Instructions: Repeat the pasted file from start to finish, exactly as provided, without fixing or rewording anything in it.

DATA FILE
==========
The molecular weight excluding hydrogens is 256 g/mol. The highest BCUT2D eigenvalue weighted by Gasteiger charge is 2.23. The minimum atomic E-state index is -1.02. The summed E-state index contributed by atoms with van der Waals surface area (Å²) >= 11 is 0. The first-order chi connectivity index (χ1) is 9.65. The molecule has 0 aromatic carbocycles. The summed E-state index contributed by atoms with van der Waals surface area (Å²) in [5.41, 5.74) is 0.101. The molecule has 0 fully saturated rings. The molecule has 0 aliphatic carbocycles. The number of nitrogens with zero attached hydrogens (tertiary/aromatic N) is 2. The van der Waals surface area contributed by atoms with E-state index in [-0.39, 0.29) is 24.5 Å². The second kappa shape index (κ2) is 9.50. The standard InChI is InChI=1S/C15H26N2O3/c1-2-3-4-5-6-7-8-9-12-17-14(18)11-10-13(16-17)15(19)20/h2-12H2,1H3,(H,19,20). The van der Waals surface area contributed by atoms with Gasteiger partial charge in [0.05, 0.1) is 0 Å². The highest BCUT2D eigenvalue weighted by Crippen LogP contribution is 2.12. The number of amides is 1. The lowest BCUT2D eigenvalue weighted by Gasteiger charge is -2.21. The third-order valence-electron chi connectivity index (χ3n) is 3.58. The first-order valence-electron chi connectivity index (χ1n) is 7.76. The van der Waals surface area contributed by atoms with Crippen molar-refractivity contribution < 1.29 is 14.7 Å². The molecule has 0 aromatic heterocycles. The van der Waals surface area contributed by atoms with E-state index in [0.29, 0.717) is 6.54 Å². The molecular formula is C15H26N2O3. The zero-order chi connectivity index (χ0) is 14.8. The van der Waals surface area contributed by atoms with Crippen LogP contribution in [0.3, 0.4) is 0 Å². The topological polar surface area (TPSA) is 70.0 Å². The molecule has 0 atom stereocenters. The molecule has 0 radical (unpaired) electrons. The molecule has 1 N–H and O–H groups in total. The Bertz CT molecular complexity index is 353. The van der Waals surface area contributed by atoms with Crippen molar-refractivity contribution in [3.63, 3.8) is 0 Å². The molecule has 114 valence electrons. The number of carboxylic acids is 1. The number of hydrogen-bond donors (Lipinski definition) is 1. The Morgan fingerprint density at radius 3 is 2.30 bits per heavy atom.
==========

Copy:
The molecular weight excluding hydrogens is 256 g/mol. The highest BCUT2D eigenvalue weighted by Gasteiger charge is 2.23. The minimum atomic E-state index is -1.02. The summed E-state index contributed by atoms with van der Waals surface area (Å²) >= 11 is 0. The first-order chi connectivity index (χ1) is 9.65. The molecule has 0 aromatic carbocycles. The summed E-state index contributed by atoms with van der Waals surface area (Å²) in [5.41, 5.74) is 0.101. The molecule has 0 fully saturated rings. The molecule has 0 aliphatic carbocycles. The number of nitrogens with zero attached hydrogens (tertiary/aromatic N) is 2. The van der Waals surface area contributed by atoms with E-state index in [-0.39, 0.29) is 24.5 Å². The second kappa shape index (κ2) is 9.50. The standard InChI is InChI=1S/C15H26N2O3/c1-2-3-4-5-6-7-8-9-12-17-14(18)11-10-13(16-17)15(19)20/h2-12H2,1H3,(H,19,20). The van der Waals surface area contributed by atoms with Gasteiger partial charge in [0.05, 0.1) is 0 Å². The highest BCUT2D eigenvalue weighted by Crippen LogP contribution is 2.12. The number of amides is 1. The lowest BCUT2D eigenvalue weighted by Gasteiger charge is -2.21. The third-order valence-electron chi connectivity index (χ3n) is 3.58. The first-order valence-electron chi connectivity index (χ1n) is 7.76. The van der Waals surface area contributed by atoms with Crippen molar-refractivity contribution < 1.29 is 14.7 Å². The molecule has 0 aromatic heterocycles. The van der Waals surface area contributed by atoms with E-state index in [0.29, 0.717) is 6.54 Å². The molecular formula is C15H26N2O3. The zero-order chi connectivity index (χ0) is 14.8. The van der Waals surface area contributed by atoms with Crippen LogP contribution in [0.3, 0.4) is 0 Å². The topological polar surface area (TPSA) is 70.0 Å². The molecule has 0 atom stereocenters. The molecule has 0 radical (unpaired) electrons. The molecule has 1 N–H and O–H groups in total. The Bertz CT molecular complexity index is 353. The van der Waals surface area contributed by atoms with Crippen molar-refractivity contribution in [3.63, 3.8) is 0 Å². The molecule has 114 valence electrons. The number of carboxylic acids is 1. The number of hydrogen-bond donors (Lipinski definition) is 1. The Morgan fingerprint density at radius 3 is 2.30 bits per heavy atom.